sp_rename 'yourTable.NewColumn', 'OldColumnName', 'COLUMN'

Marc

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1  
Thanks, this worked perfectly. –  Skrealin Mar 31 '11 at 7:31
2  
It doesn't work if this column is a constraint –  Constantine Gladky May 28 '13 at 13:45
    
Either the parameter \@objname is ambiguous or the claimed \@objtype (COLUMN) is wrong. –  Jenny O'Reilly Oct 2 '13 at 8:50
    
@JennyO'Reilly: put that into a separate question, and show us the complete command you're using! –  marc_s Oct 2 '13 at 8:51
1  
It was the sp_rename procedure that was failing. I found a solution on stackoverflow by searching for the error text. It seems to be some strict syntax rule with brackets, although my table has no special characters in its name whatsoever. –  Jenny O'Reilly Oct 3 '13 at 16:21

There is cool solution described here: SQL SERVER – Add or Remove Identity Property on Column

In short edit manually your table in SQL Manager, switch the identity, DO NOT SAVE changes, just show the script which will be created for the changes, copy it and use it later.

It is huge time saver, because it (the script) contains all the foreign keys, indices, etc. related to the table you change. Writting this manually... God forbid.

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this is the solution i used -- SSMS generates the T-SQL to make the change...it does so by creating a new temp table of the same schema design, then copying all the rows into it, removing the orig, and renaming. can take a little time to run completely but it worked perfectly. –  mdelvecchio Jul 6 at 19:44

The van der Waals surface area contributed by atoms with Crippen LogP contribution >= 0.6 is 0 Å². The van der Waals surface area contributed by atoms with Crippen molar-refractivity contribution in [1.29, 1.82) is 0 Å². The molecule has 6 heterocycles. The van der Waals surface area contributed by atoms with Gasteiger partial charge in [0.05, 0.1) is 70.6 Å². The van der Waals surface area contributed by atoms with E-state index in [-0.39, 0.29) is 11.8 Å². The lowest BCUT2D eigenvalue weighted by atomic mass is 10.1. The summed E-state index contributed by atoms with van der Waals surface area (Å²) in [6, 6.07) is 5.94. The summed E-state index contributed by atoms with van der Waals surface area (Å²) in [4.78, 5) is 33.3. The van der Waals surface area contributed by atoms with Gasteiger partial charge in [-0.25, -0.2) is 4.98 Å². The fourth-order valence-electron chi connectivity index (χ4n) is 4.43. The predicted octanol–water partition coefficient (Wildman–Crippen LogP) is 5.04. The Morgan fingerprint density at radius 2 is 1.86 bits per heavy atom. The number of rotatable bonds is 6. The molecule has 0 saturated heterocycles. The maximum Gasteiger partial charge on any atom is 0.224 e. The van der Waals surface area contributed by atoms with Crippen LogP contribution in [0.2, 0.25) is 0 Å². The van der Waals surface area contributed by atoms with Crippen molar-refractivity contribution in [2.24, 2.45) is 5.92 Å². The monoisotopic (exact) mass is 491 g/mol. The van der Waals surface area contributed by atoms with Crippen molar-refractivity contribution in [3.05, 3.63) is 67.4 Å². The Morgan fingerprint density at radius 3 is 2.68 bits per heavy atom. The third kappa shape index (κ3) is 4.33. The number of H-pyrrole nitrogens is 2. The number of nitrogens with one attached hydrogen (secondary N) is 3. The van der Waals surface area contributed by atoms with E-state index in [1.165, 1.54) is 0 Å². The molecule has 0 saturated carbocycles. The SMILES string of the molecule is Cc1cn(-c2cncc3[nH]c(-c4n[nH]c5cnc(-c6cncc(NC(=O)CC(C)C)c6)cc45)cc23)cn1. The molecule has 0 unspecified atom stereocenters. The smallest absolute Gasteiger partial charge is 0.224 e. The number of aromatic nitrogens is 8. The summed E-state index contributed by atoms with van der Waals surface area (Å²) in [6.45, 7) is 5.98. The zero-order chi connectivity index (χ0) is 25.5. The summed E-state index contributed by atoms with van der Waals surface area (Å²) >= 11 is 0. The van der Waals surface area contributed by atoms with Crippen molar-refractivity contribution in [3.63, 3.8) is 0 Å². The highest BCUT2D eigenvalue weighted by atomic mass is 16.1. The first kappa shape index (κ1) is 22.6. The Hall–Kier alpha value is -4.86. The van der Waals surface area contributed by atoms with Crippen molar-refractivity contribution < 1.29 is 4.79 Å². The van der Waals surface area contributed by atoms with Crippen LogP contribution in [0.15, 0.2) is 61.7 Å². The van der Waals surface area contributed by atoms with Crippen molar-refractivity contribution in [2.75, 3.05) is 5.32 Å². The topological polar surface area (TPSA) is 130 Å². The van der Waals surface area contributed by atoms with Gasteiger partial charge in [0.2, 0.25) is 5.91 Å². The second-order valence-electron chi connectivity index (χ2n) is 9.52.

you can't do it like that, you need to add another column, drop the original column and rename the new column or or create a new table, copy the data in and drop the old table followed by renaming the new table to the old table

if you use SSMS and set the identity property to ON in the designer here is what SQL Server does behind the scenes. So if you have a table named [user] this is what happens if you make UserID and identity

BEGIN TRANSACTION
SET QUOTED_IDENTIFIER ON
SET TRANSACTION ISOLATION LEVEL SERIALIZABLE
SET ARITHABORT ON
SET NUMERIC_ROUNDABORT OFF
SET CONCAT_NULL_YIELDS_NULL ON
SET ANSI_NULLS ON
SET ANSI_PADDING ON
SET ANSI_WARNINGS ON
COMMIT
BEGIN TRANSACTION

GO

GO
CREATE TABLE dbo.Tmp_User
    (
    UserID int NOT NULL IDENTITY (1, 1),
    LastName varchar(50) NOT NULL,
    FirstName varchar(50) NOT NULL,
    MiddleInitial char(1) NULL

    )  ON [PRIMARY]
GO

SET IDENTITY_INSERT dbo.Tmp_User ON
GO
IF EXISTS(SELECT * FROM dbo.[User])
 EXEC('INSERT INTO dbo.Tmp_User (UserID, LastName, FirstName, MiddleInitial)
    SELECT UserID, LastName, FirstName, MiddleInitialFROM dbo.[User] TABLOCKX')
GO
SET IDENTITY_INSERT dbo.Tmp_User OFF
GO

GO
DROP TABLE dbo.[User]
GO
EXECUTE sp_rename N'dbo.Tmp_User', N'User', 'OBJECT'
GO
ALTER TABLE dbo.[User] ADD CONSTRAINT
    PK_User PRIMARY KEY CLUSTERED 
    (
    UserID
    ) ON [PRIMARY]

GO
COMMIT

Having said that there is a way to hack the system table to accomplish it by setting the bitwise value but that is not supported and I wouldn't do it

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There isn't one, sadly; the IDENTITY property belongs to the table rather than the column.